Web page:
Goodbye, Minnaloushe


This morning I took Minnaloushe to the vet to have her put down. There was no good reason to wait longer. She could barely walk, since her tumor was dragging her down. Back in January, when I took her to the animal hospital in Budapest, it was so large and diffuse that they said it could not be operated. It must have doubled in size since then. She was bearing it all bravely, but each day got harder for her; sometimes when I stroked her she would start purring a wailing purr, a purr that sounded like a scream.

Each day was a question. Is it time yet? Should I wait just a little longer? Then yesterday the question narrowed down: today, tomorrow, Monday, or Tuesday? Yesterday afternoon I could find no vet office that was open; a couple were technically open, but no vets were there. Sunday all the offices would be closed. I thought waiting until Monday would put Minnaloushe through too much pain. Tuesday was the day when I could bring her back to the vet who had seen her before, but that was too far away. So this morning I brought out the cat carrier and put her inside. She didn’t resist me, and it took a few minutes before she could work up a meow.

Carrying her on foot to the vet, I realized how much weight she had lost since January. The carrier used to be heavy; now it was light. Before heading over there, I stopped by the Zagyva river and let her sit on the wall, to hear the ducks and feel the fresh air. Then I put her back in the carrier and walked onward.

In the waiting room, there were several people with dogs. One family was gathered around a little dog, stroking him and crying. The dog was still alive, but I knew they were about to say goodbye to him. They let everyone go ahead of them; they were waiting it out with the dog as long as they could. I let myself cry too. I went into the vet’s room before them.

The vet was astounded by the size of Minnaloushe’s tumor (he called it “borzasztó,” which means “awful,” “tremendous”). There was no question that this was the time for her to go. He asked me to leave the room, but I said that I wished to stay if possible. He said I could, so while the assistant kept hold of Minnaloushe, I held her head in my hand and stroked her. She was mostly calm; she struggled a little, but not much. They put her in a box, and I carried her home. I had decided on cremation–I regretted not doing this for Aengus, so this was in memory of him too–and called the cremation office when I got home. One of their staff came out to Szolnok, to my apartment, and picked Minnaloushe up. I had wrapped her in the blue towel she used to love to cuddle in; he let me put her, towel and all, in his carrier. He, or one of his colleagues, will come back tomorrow and give me the urn with her ashes.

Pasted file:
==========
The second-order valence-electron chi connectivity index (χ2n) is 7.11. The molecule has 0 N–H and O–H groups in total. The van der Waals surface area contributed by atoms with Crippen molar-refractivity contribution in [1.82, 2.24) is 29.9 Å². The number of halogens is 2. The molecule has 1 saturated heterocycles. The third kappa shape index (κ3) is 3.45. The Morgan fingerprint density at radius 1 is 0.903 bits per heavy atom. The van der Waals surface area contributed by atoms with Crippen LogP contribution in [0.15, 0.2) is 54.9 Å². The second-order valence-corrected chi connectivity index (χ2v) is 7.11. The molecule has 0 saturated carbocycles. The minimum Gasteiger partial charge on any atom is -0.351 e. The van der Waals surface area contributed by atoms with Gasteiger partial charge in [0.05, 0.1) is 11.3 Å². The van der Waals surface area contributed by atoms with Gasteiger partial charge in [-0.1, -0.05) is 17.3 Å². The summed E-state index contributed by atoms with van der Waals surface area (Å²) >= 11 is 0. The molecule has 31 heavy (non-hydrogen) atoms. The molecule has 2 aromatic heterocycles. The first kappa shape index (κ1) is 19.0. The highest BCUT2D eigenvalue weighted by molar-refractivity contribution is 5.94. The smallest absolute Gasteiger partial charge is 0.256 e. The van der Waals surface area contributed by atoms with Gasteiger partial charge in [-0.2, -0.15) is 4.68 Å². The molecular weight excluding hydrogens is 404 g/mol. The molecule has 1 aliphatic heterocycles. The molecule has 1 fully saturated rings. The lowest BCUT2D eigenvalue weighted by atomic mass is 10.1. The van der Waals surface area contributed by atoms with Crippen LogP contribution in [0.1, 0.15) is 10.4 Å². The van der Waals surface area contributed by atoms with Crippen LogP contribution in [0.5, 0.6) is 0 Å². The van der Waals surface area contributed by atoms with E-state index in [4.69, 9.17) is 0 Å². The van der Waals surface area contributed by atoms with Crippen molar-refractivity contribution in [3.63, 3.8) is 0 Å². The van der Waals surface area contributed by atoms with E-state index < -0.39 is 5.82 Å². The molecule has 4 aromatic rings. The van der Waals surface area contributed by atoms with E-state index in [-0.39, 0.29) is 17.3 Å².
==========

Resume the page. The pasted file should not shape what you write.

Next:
She was a great companion. The best word for her is “lelkes,” the Hungarian word for “enthusiastic” (but it has the same root as “lélek,” “soul”). If anyone came by, she would run up and greet the person (while she was still well, that is). She didn’t usually play with toys on her own, but if I tossed a toy, she would run and pounce on it. She also enjoyed things that dangled from strings, as well as strings themselves.

She and Aengus (the other cat I brought with me to Hungary–he died two years ago) started out as resolute foes, then grew close. But their relations grew tense again after we moved to Hungary, maybe because they had to share a much smaller space. Even so, they were troopers.


After Aengus died, Minnaloushe annexed his share of the kingdom, but day after day she bore her regal status humbly, greeting me at the door, waiting patiently for me to feed her, and napping on the bed or floor while I worked at my desk. But she also did things that were emphatically the ways of a cat.